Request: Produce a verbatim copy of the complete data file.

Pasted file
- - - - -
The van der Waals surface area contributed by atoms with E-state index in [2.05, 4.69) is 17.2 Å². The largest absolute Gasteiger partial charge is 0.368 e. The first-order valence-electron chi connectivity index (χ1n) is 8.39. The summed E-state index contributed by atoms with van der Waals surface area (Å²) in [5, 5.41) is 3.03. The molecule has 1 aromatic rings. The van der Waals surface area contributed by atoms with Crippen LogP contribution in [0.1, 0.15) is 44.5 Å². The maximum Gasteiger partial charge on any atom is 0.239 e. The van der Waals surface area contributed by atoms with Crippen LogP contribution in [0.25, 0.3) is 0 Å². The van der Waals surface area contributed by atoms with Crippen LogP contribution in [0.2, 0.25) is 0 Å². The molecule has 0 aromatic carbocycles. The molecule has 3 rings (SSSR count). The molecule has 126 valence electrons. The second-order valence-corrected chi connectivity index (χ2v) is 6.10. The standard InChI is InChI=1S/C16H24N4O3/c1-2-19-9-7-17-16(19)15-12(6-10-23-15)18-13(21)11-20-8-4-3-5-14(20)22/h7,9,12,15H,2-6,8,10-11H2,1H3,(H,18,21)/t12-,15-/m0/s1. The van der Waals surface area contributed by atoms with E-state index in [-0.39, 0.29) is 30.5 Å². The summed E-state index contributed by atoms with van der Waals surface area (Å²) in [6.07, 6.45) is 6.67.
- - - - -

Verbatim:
The van der Waals surface area contributed by atoms with E-state index in [2.05, 4.69) is 17.2 Å². The largest absolute Gasteiger partial charge is 0.368 e. The first-order valence-electron chi connectivity index (χ1n) is 8.39. The summed E-state index contributed by atoms with van der Waals surface area (Å²) in [5, 5.41) is 3.03. The molecule has 1 aromatic rings. The van der Waals surface area contributed by atoms with Crippen LogP contribution in [0.1, 0.15) is 44.5 Å². The maximum Gasteiger partial charge on any atom is 0.239 e. The van der Waals surface area contributed by atoms with Crippen LogP contribution in [0.25, 0.3) is 0 Å². The van der Waals surface area contributed by atoms with Crippen LogP contribution in [0.2, 0.25) is 0 Å². The molecule has 0 aromatic carbocycles. The molecule has 3 rings (SSSR count). The molecule has 126 valence electrons. The second-order valence-corrected chi connectivity index (χ2v) is 6.10. The standard InChI is InChI=1S/C16H24N4O3/c1-2-19-9-7-17-16(19)15-12(6-10-23-15)18-13(21)11-20-8-4-3-5-14(20)22/h7,9,12,15H,2-6,8,10-11H2,1H3,(H,18,21)/t12-,15-/m0/s1. The van der Waals surface area contributed by atoms with E-state index in [-0.39, 0.29) is 30.5 Å². The summed E-state index contributed by atoms with van der Waals surface area (Å²) in [6.07, 6.45) is 6.67.